Steamboat Transit raises pay, benefits for drivers in face of shortage
Facing a severe shortage of bus drivers, Steamboat Springs Transit has increased pay and benefits for its drivers, the city announced this week.
The city will raise pay for drivers from $19 per hour to $20.13 per hour. That’s after drivers complete training, during which they’re paid $12.32 per hour. Drivers will also have access to a ski pass from Steamboat Resort and will only pay $600 per month in housing, after the city agreed to subsidize the first $500 of a driver’s room.
Still, Transit Manager Jonathan Flint said his department needs to hire 16 more drivers.
“Most of these people are coming from more rural areas and when they’re told the rent in Steamboat, they’re shocked,” said Tyler Kerns, Steamboat Springs Transit operations supervisor. “For people that aren’t from here, that’s a huge expense for them to look at.”
The city normally rents out rooms at Flour Mill Apartments for drivers, and Flint said that tradition will likely continue for the 2021-22 winter season, though details are still being finalized.
Drivers working in the winter are only there for the season, but drivers working in the summer usually go on to become full-time, year-round employees.
“That’s a really great thing because it’s great to have new drivers, but our full-timers and returning seasonals are great to have because they’ve already done this before and have made it through a winter season,” Flint said, adding that several of the city’s previous seasonal drivers have also expressed interest in returning.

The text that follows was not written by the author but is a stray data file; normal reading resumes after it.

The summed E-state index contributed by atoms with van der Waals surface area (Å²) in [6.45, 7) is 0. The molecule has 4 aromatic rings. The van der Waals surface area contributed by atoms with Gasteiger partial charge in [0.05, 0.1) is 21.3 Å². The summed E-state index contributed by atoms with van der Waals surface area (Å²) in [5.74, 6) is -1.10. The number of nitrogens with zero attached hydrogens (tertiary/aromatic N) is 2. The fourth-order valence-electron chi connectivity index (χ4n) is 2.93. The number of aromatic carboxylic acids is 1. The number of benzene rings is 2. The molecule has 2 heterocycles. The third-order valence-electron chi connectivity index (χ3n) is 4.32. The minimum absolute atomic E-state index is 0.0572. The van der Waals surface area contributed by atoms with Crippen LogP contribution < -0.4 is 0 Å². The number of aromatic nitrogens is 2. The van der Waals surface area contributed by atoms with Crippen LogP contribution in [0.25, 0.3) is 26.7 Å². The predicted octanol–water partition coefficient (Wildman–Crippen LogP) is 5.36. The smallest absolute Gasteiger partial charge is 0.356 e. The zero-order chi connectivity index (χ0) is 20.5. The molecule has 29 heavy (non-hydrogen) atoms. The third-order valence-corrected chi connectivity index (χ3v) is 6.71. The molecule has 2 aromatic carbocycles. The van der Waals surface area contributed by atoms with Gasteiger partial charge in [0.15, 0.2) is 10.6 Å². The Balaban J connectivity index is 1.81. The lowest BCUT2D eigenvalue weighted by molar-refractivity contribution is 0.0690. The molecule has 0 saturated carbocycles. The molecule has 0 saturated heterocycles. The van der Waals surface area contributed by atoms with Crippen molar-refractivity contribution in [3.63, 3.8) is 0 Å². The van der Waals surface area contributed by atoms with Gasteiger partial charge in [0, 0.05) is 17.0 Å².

While public and private sectors across the country are having difficulty hiring, Flint said Steamboat’s issue may be unique due to the city’s cost of living, the job’s difficulty and a lack of seasonal employees working summer jobs in places like Alaska, Montana and Maine, where the city recruits many of its winter drivers.
Flint said many prospective drivers have expressed concerns over working so closely with the public, as COVID-19 cases continue to increase in Routt County. While the federal government has mandated masks on all forms of public transit, Flint said drivers are often left trying to enforce such rules with passengers, who can be dismissive, rude or even aggressive with drivers when asked to wear a mask.
“I try and be as friendly as possible, but I let them know that this is the bus, and I’m driving, and these are the rules,” said Bob Printy, a driver who has been with Steamboat Transit on and off since 1994. “Usually, if I treat people with respect, then they respect me.”
While most passengers are respectful of the rules, Alicia Woods, another transit driver, said those who are not make the job much harder for drivers, who have no choice but to enforce the federal mask rule.
“There were a few times where I had to turn people away that were crying and telling me that they’re about to lose their job because they can’t get on the bus, and they’re going to be late to work,” said Woods, who has been on the job for about 1 1/2 years. “It’s really hard to look someone in the eye and say ‘no’ when they’re begging to get a ride.”
Flint said another issue with finding potential drivers is the skill level it requires — driving a giant metal machine through icy roads, often with dozens of passengers on board, who are all in a hurry and talking with those around them.
“It takes a special person to want to take that on,” Flint said. “It is a tough job with a lot of responsibility.”
To reach Alison Berg, call 970-871-4229 or email aberg@SteamboatPilot.com.
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